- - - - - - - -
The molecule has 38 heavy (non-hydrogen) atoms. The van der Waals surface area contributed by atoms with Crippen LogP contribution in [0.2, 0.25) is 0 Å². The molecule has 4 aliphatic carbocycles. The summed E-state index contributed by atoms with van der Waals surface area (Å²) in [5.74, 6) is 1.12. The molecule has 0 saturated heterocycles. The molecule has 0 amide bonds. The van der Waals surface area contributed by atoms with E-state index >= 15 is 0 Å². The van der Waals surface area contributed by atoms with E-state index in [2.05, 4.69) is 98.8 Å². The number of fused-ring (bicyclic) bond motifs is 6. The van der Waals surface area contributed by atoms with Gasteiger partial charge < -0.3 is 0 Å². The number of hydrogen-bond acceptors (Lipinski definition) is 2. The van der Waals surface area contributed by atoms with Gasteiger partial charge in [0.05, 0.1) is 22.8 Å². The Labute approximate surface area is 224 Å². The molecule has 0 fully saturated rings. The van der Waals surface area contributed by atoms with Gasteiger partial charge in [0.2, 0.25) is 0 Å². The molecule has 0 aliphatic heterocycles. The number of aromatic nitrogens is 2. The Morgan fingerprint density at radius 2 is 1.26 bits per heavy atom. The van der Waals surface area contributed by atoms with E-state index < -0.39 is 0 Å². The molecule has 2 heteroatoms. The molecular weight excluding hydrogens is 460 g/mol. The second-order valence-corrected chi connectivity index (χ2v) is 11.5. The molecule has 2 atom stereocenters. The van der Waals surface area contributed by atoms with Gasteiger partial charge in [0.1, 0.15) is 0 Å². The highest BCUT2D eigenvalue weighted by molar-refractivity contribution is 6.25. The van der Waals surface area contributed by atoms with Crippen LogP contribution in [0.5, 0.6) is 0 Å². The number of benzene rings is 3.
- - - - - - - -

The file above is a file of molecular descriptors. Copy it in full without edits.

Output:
The molecule has 38 heavy (non-hydrogen) atoms. The van der Waals surface area contributed by atoms with Crippen LogP contribution in [0.2, 0.25) is 0 Å². The molecule has 4 aliphatic carbocycles. The summed E-state index contributed by atoms with van der Waals surface area (Å²) in [5.74, 6) is 1.12. The molecule has 0 saturated heterocycles. The molecule has 0 amide bonds. The van der Waals surface area contributed by atoms with E-state index >= 15 is 0 Å². The van der Waals surface area contributed by atoms with E-state index in [2.05, 4.69) is 98.8 Å². The number of fused-ring (bicyclic) bond motifs is 6. The van der Waals surface area contributed by atoms with Gasteiger partial charge < -0.3 is 0 Å². The number of hydrogen-bond acceptors (Lipinski definition) is 2. The van der Waals surface area contributed by atoms with Gasteiger partial charge in [0.05, 0.1) is 22.8 Å². The Labute approximate surface area is 224 Å². The molecule has 0 fully saturated rings. The van der Waals surface area contributed by atoms with Gasteiger partial charge in [0.2, 0.25) is 0 Å². The molecule has 0 aliphatic heterocycles. The number of aromatic nitrogens is 2. The Morgan fingerprint density at radius 2 is 1.26 bits per heavy atom. The van der Waals surface area contributed by atoms with E-state index < -0.39 is 0 Å². The molecule has 2 heteroatoms. The molecular weight excluding hydrogens is 460 g/mol. The second-order valence-corrected chi connectivity index (χ2v) is 11.5. The molecule has 2 atom stereocenters. The van der Waals surface area contributed by atoms with Gasteiger partial charge in [0.1, 0.15) is 0 Å². The highest BCUT2D eigenvalue weighted by molar-refractivity contribution is 6.25. The van der Waals surface area contributed by atoms with Crippen LogP contribution in [0.5, 0.6) is 0 Å². The number of benzene rings is 3.